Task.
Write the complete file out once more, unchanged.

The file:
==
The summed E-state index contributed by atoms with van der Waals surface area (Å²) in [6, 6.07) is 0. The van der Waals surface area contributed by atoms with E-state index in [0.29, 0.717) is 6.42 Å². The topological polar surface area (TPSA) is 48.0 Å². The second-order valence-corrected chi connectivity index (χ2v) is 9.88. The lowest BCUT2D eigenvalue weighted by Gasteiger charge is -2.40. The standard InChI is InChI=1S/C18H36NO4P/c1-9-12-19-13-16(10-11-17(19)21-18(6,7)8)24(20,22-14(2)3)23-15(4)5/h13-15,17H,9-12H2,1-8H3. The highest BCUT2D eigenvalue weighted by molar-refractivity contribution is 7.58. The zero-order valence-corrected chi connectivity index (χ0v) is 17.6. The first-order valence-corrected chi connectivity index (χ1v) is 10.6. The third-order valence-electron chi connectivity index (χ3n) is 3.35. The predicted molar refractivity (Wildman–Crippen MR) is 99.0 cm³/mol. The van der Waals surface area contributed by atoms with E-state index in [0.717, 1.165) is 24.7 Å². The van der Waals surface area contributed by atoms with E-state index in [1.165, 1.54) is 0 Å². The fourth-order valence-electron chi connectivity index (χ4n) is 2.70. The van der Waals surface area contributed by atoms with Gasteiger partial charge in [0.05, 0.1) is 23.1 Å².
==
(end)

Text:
The summed E-state index contributed by atoms with van der Waals surface area (Å²) in [6, 6.07) is 0. The van der Waals surface area contributed by atoms with E-state index in [0.29, 0.717) is 6.42 Å². The topological polar surface area (TPSA) is 48.0 Å². The second-order valence-corrected chi connectivity index (χ2v) is 9.88. The lowest BCUT2D eigenvalue weighted by Gasteiger charge is -2.40. The standard InChI is InChI=1S/C18H36NO4P/c1-9-12-19-13-16(10-11-17(19)21-18(6,7)8)24(20,22-14(2)3)23-15(4)5/h13-15,17H,9-12H2,1-8H3. The highest BCUT2D eigenvalue weighted by molar-refractivity contribution is 7.58. The zero-order valence-corrected chi connectivity index (χ0v) is 17.6. The first-order valence-corrected chi connectivity index (χ1v) is 10.6. The third-order valence-electron chi connectivity index (χ3n) is 3.35. The predicted molar refractivity (Wildman–Crippen MR) is 99.0 cm³/mol. The van der Waals surface area contributed by atoms with E-state index in [0.717, 1.165) is 24.7 Å². The van der Waals surface area contributed by atoms with E-state index in [1.165, 1.54) is 0 Å². The fourth-order valence-electron chi connectivity index (χ4n) is 2.70. The van der Waals surface area contributed by atoms with Gasteiger partial charge in [0.05, 0.1) is 23.1 Å².